Frye opens the third paragraph by writing, “Start by dismissing that idiot’s ‘reconsideration’: naturally I don’t regard process and product as separate things, but only as differences of emphasis.” This remark is a reference to Weinbrot’s critique, “Northrop Frye and the Literature of Process Reconsidered.”[35] Not only does Frye not begin his essay with a dismissal of Weinbrot’s reconsideration: he says nothing at all about Weinbrot in either “Varieties of Eighteenth-Century Sensibility” or in his “Response” to the papers in Eighteenth-Century Studies. Frye seldom reacted to criticism of his work, and he would never in his published writing make such an uncharitable reference to a living person. Here, as so often in the notebooks, he drops his mask of proper academic manners. The published work, then, contains a good measure of self-censorship, and we would of course be unaware of this without the “original aphoristic form.”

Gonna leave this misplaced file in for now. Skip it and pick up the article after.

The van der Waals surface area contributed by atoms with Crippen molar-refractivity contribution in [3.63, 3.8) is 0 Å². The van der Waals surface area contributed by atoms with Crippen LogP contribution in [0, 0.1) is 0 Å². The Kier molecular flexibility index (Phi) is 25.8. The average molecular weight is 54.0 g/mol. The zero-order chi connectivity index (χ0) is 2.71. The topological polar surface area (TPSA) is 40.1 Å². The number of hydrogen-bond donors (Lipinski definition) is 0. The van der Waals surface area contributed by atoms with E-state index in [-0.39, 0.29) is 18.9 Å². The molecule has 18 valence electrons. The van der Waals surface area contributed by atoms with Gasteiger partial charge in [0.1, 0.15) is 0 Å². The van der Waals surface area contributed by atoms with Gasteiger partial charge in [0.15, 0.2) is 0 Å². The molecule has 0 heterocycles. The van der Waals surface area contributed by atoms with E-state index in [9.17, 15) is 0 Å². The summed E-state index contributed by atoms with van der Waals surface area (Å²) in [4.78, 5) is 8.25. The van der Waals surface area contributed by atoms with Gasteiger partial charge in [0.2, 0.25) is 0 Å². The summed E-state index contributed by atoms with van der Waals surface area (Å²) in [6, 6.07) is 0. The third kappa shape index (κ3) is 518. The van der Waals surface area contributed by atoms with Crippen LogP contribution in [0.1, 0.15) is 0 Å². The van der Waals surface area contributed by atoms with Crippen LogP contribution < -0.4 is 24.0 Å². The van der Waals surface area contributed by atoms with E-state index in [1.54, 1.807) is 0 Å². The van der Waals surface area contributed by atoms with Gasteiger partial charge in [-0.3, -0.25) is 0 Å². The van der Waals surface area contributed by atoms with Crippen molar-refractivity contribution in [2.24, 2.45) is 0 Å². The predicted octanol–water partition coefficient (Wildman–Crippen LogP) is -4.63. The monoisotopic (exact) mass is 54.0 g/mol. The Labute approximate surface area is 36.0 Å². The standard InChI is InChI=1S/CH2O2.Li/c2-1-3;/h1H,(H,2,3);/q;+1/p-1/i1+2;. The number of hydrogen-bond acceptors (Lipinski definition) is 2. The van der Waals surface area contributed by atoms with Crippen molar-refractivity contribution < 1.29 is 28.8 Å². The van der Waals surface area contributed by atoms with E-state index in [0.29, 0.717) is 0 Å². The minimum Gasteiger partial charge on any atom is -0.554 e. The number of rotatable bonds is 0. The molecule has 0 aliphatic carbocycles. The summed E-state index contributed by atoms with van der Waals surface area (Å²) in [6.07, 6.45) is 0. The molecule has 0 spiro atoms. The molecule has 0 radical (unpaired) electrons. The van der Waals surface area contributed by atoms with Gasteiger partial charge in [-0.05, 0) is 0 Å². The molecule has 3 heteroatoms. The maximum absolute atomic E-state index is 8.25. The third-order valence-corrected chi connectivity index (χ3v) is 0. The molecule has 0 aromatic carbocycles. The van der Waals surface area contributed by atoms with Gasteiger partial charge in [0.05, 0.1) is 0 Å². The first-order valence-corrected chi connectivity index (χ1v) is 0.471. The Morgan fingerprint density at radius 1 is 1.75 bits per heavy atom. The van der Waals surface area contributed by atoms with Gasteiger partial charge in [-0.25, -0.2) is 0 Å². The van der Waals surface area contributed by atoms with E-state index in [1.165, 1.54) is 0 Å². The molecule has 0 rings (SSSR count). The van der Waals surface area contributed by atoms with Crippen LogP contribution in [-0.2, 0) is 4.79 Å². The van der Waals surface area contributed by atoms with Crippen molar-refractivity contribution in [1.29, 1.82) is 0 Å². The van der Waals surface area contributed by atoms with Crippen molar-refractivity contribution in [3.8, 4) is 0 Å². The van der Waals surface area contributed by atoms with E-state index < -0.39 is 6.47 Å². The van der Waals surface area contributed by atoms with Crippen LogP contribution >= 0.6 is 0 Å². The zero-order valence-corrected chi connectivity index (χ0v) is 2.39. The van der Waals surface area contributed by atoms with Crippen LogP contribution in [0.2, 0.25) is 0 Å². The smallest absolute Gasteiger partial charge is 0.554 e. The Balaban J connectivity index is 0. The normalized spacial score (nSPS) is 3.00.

The fourth paragraph does contain several observations that get expanded in “Varieties.” The reading that led up to Fearful Symmetry affected his later work, Frye notes, by giving him the conception of the archetype, which he found in James Beattie’s Minstrel. No one would have ever guessed that a footnote in a relatively obscure poem by an obscure poet (and moral philosopher) would have been the source of Frye’s conception of the archetype, given many obvious possibilities from Plato on, and we might think Frye to be engaging in a bit of leg-pulling here were it not for his more extensive discussion of his debt to Beattie’s footnote elsewhere. [36] In any event, Frye goes on to say that in his reading for Fearful Symmetry he was also led into a wide range of eighteenth-century anatomies. In the published essay he mentions five anatomists (Swift, Sterne, Fielding, Amory, and Blake) and their influence on Johnson and Brooke. In the notes, we have only Swift, Blake, Amory, and Bage, the latter of whom enters “Varieties” much later, in a discussion, not about the anatomy, but about the status of female protagonists in eighteenth-century fiction. The point in the notes is that that Amory’s John Buncle reflects a new discovery, “that women might be something more than pet animals.” In the essay, the illustration of this point falls to Robert Bage’s The Fair Syrian (though Frye does not mention the title) and Hermsprong. The fifth paragraph, on the difference between the prerevolutionary mentality in England that preserved “a genuine radical vision” and the attitudes in countries that did have a revolution, is unique to the notes: Frye does not raise the issue in the essay.